CBRE’s latest housing forecast has found that the UK residential market is entering a sustainable growth phase, with a lower level of transactions and price growth likely. Tighter mortgage regulation, coupled with wider affordability issues, with prospective interest rate rises, will lead to a slowdown in the growth of house prices across the UK. However, this will be counteracted by solid economic growth and the boost from recent Stamp Duty changes. Underlying price growth will continue to be driven by a basic lack of supply, coupled with continuing strong domestic demand. Over five years CBRE forecasts that national house prices will grow by 25%, with the London market continuing to lead the way. For 2015 CBRE is forecasting 6% national house price growth.
This report sets out CBRE’s view on property market prospects for 2015. After a strong year in which total returns to property averaged nearly 20%, 2015 promises to herald the start of a gentle return to more sustainable growth rates across most sectors. CBRE forecasts total returns to property of just under 13% in 2015. General election uncertainty is thought by many to be a significant factor for 2015 in the minds of property market decision makers – an issue CBRE Research will explore further in the coming months. We predict more significant rental growth for most sectors in 2015 than in 2014; and we think there is potential for further falls in yields given the relative attractiveness of property investment and the weight of money entering the UK market. Prime London markets will continue to grow in 2015, but confidence and investor interest is now returning to prime regional markets; and we also expect secondary markets to fare better than in recent years – in all cases characterised by a lack of a good quality new supply. Prospects for retail properties remain among the most uncertain, with few sure signs just yet that stable growth is returning to consumer spending, and cost pressures and distractions across the sector, particularly in grocery retailing – though again, prime retail destinations will remain a safe bet. Industrial property has performed very well and a dearth of supply means we predict that this will continue to look like an attractive sector; Price growth in the housing market looks likely to ease somewhat in 2015 – we predict price growth of around 6% in 2015; we think transaction levels have peaked for the time being.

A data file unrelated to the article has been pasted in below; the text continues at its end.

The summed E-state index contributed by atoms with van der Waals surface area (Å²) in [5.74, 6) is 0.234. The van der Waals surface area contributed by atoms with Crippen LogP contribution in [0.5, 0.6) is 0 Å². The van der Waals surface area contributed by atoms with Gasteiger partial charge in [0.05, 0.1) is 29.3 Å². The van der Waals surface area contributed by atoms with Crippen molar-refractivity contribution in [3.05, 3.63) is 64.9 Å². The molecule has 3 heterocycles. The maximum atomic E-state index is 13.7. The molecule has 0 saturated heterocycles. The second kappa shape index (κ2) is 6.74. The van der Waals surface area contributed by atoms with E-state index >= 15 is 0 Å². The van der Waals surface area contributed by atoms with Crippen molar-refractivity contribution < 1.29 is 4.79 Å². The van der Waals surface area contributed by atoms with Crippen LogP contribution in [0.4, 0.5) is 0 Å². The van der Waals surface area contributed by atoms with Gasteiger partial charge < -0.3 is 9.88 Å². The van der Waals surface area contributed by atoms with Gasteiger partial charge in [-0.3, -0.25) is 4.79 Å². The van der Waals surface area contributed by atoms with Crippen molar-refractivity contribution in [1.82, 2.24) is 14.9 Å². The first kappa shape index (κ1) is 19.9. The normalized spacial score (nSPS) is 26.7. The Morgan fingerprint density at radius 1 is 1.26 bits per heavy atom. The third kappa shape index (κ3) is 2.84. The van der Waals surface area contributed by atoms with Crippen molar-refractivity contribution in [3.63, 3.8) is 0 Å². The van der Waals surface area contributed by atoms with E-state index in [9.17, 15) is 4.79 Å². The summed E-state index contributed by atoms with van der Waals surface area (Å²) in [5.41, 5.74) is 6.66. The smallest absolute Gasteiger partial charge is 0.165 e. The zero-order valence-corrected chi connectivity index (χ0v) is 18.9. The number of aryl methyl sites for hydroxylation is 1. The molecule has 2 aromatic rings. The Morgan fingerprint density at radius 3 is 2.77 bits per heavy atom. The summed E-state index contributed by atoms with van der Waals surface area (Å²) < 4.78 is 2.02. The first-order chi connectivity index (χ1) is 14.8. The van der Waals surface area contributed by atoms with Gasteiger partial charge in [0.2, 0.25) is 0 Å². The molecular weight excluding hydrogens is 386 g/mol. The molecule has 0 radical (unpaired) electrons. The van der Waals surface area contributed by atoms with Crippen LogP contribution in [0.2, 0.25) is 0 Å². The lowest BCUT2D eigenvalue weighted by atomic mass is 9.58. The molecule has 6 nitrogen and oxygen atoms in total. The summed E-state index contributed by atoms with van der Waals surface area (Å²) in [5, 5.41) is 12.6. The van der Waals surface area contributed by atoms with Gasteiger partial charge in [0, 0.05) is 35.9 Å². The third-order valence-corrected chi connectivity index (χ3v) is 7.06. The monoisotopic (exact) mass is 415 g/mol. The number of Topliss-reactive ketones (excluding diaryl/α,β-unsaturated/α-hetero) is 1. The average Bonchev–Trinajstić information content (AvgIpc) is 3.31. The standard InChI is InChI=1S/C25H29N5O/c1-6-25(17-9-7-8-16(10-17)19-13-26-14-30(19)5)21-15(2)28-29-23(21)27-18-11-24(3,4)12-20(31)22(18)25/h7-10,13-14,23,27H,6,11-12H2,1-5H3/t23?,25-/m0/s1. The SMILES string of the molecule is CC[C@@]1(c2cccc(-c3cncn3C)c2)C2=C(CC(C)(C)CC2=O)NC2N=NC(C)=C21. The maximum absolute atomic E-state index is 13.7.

Our latest research looks at the winners of London's residential market and takes an in-depth look at the economic and housing market trends of the past year. CBRE Top 10: - Best performing boroughs - Niche and boutique schemes - Most affordable boroughs to buy - Areas where demand is not matched by supply - Ten towers that raise our expectations - Tallest towers - Highest share of private rental households - Areas with highest expected rental growth - Commuter towns - Ten developers to watch - Bonus ball top tens
UK COMMERCIAL REAL ESTATE SET TO DELIVER TOTAL RETURNS OF OVER 19% IN 2014 Total returns for All Property were 1.4% in October, driven by capital value growth of 1.0% over the month. So far this year capital values have increased by 11.6% and resulted in total return of 17.8% for the last eleven months All market segments have recorded higher total returns so far in 2014 than in the whole of 2013. For some time we have expected that rental growth would take over as the main driver of capital value growth in Central London offices. Although yield shift is still an important component, it is notable that the contribution from rents is becoming bigger.
Welcome to the third edition of IN_business, where experts from the CBRE National Team will guide you through key issues and trends for UK Real Estate. The Autumn edition includes CBRE’s viewpoint on investment and interest rates, the property wish list for Generation Y and Creative occupiers, and in an extract from our 'The UK is Building' report, we compare availability, occupier costs and rents in nine key regional offices markets. We also explore the property implications of increased regional autonomy following the Scottish referendum and provide an update on how institutional investment is progressing within the PRS market.